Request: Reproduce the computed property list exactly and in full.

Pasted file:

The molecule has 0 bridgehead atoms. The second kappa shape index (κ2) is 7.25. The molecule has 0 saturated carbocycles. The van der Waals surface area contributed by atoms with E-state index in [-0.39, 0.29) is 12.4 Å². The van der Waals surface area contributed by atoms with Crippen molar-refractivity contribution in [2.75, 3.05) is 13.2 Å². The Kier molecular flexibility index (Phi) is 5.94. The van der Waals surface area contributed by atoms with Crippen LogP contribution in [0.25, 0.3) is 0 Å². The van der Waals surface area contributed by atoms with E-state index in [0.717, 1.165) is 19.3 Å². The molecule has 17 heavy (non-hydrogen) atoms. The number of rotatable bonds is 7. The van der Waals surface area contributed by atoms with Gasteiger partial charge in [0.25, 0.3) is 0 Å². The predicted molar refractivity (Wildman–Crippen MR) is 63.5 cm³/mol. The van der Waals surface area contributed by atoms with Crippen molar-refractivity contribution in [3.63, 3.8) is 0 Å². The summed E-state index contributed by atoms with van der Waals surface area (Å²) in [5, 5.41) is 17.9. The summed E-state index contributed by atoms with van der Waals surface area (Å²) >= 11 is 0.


The molecule has 0 bridgehead atoms. The second kappa shape index (κ2) is 7.25. The molecule has 0 saturated carbocycles. The van der Waals surface area contributed by atoms with E-state index in [-0.39, 0.29) is 12.4 Å². The van der Waals surface area contributed by atoms with Crippen molar-refractivity contribution in [2.75, 3.05) is 13.2 Å². The Kier molecular flexibility index (Phi) is 5.94. The van der Waals surface area contributed by atoms with Crippen LogP contribution in [0.25, 0.3) is 0 Å². The van der Waals surface area contributed by atoms with E-state index in [0.717, 1.165) is 19.3 Å². The molecule has 17 heavy (non-hydrogen) atoms. The number of rotatable bonds is 7. The van der Waals surface area contributed by atoms with Gasteiger partial charge in [0.25, 0.3) is 0 Å². The predicted molar refractivity (Wildman–Crippen MR) is 63.5 cm³/mol. The van der Waals surface area contributed by atoms with Crippen molar-refractivity contribution in [3.63, 3.8) is 0 Å². The summed E-state index contributed by atoms with van der Waals surface area (Å²) in [5, 5.41) is 17.9. The summed E-state index contributed by atoms with van der Waals surface area (Å²) >= 11 is 0.